As part of our learning series on workplace enhancement we present the concept of social learning theory. Here you will have a detailed look at the theoretical approach to this humanities concept and examples of how you can integrate the idea of social learning theory to bring about effective changes and success in your organization.
What Is Social Learning Theory?
The theory of social learning can be defined as the science of observing the behavior of surrounding people and applying the learning of such observation to oneself and bringing about progressive change. At the macro level, social learning is the process by which our opinions, core beliefs, world perceptions, gender roles, self-worth, and political views are shaped.
Social Learning Theory Examples
Some of the examples of observed behavior and social learning include motivation and work ethics. It is the process of changing our behavior by modeling it on the behavior of a successful person like a manager who has achieved an end that is desired. Social learning is complementary to specific learning contexts. However, it is a subconscious action which is part of everyday life.
Applications of social learning in organizations are workshops, mentoring, coaching, group discussions and panels.
Components of Social Learning
The components of social learning are observation assessment, imitation, and identification.
Social learning begins with observing the behavior of other people. Therefore in relation to a specific situation, certain actions are observed. Immediately such behavior is mirrored since the outcome of the consequence becomes important.
It is seen that the behavior of a person will reflect that of a personality only when the results, as well as reactions, are desirable. When we observe something a person achieves we begin to analyze the practices of such a person to achieve the result.
It is seen that a person after observing and assessing a particular behavior will begin to mirror the same in order to achieve the same result or consequence. Therefore the component of imitation will occur within the scope of our own physical traits or experience and characteristics. It is theoretically the result of the consequence of a particular behavior based on many factors.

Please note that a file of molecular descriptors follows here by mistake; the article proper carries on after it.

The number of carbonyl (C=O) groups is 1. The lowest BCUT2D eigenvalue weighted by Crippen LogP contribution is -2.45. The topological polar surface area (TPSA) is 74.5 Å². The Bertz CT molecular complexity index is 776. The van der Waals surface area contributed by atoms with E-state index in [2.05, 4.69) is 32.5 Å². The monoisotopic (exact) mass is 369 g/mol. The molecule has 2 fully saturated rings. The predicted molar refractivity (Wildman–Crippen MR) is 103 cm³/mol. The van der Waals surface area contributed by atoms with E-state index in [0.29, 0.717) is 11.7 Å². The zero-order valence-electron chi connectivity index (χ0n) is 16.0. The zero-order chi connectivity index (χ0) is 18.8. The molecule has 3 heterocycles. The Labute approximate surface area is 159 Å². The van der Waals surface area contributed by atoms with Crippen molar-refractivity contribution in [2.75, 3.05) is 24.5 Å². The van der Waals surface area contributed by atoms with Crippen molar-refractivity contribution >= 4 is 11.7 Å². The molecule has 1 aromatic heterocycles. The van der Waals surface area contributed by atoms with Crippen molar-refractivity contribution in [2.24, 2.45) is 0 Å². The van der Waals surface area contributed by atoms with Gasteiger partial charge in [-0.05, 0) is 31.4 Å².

An important process of social learning is considered when the achievements, as well as the appreciation received by role models, are notable. In this component, analyzing and adapting the behavior of the people is important. However, it is only when a number of learned behaviors come together, can imitation be developed. Hence attitude, views, language and the ability to feel very similar to the role model only will conclude in exact imitation of the role model.
Social Learning Theories
Academics have approached social learning in diametric ways, giving rise to the following four main theories:
Traditional Approach to Social Learning and Social Pedagogy
In the traditional approach, the character of children was found to be influenced socially by the environment. Social pedagogy was built between the 19th and 20th centuries when leading philosophers like Rousseau, Kant, Plato, influenced educationists Karl Mager, Herman Nohl and Paul Natrop. The idea was relationship-centered and revolved around the responsibility of both parents and society in bringing up children. Stimulus response theory by Robert Richardson Sears is another contribution to this pedagogy.